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      Assessing normal and abnormal personality functioning: strengths and weaknesses of self-report, observer, and performance-based methods.

      Journal of personality assessment

      Self-Assessment, Psychomotor Performance, epidemiology, diagnosis, Personality Disorders, Observer Variation, Humans, Adaptation, Psychological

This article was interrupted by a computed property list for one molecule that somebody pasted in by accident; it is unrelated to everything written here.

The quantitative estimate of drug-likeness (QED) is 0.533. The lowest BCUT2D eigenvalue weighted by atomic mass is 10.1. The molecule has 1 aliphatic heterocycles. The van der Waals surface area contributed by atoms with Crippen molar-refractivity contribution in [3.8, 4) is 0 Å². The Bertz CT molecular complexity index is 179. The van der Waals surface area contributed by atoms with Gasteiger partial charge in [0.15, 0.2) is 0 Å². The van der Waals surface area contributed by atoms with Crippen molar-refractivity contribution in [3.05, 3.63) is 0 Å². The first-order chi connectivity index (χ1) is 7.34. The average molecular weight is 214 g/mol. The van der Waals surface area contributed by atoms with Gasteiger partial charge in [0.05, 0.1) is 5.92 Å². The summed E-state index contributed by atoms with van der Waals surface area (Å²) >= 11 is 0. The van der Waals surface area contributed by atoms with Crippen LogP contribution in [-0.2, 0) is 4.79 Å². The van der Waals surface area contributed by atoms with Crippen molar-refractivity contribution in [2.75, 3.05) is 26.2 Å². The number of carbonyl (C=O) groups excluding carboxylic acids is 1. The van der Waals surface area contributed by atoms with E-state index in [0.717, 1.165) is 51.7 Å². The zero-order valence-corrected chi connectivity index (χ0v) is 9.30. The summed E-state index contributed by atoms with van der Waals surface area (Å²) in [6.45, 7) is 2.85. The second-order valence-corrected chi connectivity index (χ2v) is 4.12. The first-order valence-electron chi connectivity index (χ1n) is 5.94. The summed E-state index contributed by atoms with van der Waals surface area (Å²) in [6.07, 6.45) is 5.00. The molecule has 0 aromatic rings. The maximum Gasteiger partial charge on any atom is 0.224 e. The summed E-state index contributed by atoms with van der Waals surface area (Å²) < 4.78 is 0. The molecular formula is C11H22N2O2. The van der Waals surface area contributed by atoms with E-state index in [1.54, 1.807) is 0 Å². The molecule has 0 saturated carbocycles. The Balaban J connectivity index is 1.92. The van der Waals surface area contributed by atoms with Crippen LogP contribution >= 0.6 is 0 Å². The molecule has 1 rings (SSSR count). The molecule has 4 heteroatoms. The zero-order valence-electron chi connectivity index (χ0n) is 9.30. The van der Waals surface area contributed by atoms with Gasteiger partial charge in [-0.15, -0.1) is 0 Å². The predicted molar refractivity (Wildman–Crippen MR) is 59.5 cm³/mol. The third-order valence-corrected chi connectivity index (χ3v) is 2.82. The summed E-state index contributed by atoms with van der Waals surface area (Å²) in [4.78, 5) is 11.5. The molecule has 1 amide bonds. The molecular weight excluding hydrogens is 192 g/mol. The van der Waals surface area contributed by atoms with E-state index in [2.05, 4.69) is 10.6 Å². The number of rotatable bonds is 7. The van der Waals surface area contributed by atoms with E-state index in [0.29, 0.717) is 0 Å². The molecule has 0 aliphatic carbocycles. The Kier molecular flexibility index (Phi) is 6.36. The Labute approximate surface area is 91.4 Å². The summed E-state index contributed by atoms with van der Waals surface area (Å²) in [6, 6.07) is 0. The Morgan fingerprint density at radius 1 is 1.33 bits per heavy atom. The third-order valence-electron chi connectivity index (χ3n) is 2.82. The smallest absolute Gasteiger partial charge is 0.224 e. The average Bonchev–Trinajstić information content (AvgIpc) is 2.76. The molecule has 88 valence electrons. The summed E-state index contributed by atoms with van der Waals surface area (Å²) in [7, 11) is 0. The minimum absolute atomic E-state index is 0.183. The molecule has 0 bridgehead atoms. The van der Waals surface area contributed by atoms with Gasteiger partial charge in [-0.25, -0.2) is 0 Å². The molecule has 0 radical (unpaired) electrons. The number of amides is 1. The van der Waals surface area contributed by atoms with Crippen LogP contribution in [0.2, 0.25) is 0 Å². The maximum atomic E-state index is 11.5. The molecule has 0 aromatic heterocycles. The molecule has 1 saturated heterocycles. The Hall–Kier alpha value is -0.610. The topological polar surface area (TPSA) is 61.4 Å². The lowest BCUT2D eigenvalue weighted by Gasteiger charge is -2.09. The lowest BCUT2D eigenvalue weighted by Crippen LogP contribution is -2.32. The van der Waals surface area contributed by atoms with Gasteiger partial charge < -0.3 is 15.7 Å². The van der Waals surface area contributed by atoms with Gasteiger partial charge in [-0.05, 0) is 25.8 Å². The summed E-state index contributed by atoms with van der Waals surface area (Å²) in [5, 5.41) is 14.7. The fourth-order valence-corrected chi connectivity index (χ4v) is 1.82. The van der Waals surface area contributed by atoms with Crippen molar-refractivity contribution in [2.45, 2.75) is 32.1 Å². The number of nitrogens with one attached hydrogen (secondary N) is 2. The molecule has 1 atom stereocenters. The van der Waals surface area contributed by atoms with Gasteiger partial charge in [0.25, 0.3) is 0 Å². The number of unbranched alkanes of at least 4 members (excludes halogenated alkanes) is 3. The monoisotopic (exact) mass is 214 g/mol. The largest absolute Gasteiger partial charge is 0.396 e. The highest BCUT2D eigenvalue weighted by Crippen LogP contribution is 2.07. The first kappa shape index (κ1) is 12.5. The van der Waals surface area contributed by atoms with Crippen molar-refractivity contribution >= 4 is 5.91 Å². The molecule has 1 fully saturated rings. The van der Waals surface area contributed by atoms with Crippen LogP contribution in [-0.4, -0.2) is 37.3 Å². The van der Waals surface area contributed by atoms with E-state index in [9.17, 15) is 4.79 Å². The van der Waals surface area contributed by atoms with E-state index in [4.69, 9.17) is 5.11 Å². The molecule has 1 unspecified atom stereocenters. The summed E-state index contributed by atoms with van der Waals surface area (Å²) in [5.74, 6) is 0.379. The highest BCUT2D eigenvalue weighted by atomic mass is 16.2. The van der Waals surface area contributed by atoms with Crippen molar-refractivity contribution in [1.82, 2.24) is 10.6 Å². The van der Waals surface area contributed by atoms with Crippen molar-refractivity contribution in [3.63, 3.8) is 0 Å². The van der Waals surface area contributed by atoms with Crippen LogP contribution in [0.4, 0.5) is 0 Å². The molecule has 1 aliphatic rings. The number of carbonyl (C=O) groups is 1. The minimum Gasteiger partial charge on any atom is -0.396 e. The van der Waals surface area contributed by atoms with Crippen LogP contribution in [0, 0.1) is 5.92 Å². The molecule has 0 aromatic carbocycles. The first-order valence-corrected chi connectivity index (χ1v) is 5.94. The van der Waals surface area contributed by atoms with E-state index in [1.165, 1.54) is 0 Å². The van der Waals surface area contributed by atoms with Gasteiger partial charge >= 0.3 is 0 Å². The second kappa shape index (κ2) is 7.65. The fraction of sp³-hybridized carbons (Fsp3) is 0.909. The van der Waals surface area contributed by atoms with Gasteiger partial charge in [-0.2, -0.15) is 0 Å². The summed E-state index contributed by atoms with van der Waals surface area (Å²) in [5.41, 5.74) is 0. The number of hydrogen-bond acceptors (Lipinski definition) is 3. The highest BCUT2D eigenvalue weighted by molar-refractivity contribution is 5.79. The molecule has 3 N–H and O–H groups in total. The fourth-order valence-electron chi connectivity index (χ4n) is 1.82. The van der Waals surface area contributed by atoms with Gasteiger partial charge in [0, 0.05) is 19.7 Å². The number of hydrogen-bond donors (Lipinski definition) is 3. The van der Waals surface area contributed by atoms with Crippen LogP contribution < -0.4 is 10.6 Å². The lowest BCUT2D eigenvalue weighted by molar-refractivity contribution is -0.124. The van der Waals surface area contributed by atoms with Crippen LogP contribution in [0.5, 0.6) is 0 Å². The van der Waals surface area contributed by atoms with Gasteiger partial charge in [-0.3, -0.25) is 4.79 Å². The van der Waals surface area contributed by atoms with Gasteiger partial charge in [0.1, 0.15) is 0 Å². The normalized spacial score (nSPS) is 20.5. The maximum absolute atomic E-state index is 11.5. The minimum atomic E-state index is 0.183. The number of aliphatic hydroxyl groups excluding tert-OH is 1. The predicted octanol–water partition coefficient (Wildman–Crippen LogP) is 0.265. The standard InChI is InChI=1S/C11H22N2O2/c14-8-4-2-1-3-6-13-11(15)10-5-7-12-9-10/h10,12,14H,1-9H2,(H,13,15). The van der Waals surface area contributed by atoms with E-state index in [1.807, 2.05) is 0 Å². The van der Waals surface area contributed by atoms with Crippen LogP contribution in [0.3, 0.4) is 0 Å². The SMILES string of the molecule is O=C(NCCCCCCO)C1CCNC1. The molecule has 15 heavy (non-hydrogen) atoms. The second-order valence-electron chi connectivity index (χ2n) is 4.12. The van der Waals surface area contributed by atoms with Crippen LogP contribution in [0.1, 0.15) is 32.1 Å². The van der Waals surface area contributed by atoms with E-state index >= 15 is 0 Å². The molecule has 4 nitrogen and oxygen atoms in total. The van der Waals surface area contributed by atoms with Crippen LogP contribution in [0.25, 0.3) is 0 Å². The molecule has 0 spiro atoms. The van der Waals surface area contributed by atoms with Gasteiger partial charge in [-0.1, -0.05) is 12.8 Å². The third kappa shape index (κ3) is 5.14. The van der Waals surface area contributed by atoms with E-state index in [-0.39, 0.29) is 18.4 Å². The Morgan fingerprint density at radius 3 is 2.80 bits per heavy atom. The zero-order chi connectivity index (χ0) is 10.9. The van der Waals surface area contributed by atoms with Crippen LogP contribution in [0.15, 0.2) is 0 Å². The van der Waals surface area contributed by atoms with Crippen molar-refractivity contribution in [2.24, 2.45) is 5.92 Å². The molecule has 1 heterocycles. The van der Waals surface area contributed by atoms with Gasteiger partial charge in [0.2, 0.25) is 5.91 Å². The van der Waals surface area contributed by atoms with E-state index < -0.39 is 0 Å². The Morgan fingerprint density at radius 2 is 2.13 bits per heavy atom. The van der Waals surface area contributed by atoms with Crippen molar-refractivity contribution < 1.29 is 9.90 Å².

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          Assessing personality characteristics; distinguishing the boundaries between normal and abnormal functioning; identifying impairment in the domains of work, interpersonal relationships, and emotional state due to maladaptive personality traits; and translating these findings into effective, appropriate treatment interventions is a complicated endeavor. Valid, reliable conclusions about an individual's personality functioning and adjustment cannot be reached unless one has accurate information about that person's patterns of behavior, cognitions, emotions, and interpersonal relationships. I discuss strengths and weaknesses of assessment approaches utilizing explicit assessment methods, such as self-report measures and clinical interviews; information obtained from knowledgeable observers; and performance-based, implicit assessment methods such as the Rorschach Comprehensive System (Exner, 2003). In contrast to explicit methods of assessment, implicit methods can provide salient information about a personality construct whether or not individuals have accurately conceptualized that construct, have weighed how the construct describes them, are self-aware, and are willing to openly provide information relevant to that construct. I propose that the accuracy of conclusions about an individual's personality style, problems in adjustment, and treatment needs may be improved if conclusion are based on a multimethod assessment approach that incorporates information gathered using explicit assessment methods, information provided by significant others, and data from performance-based or implicit measures of personality.

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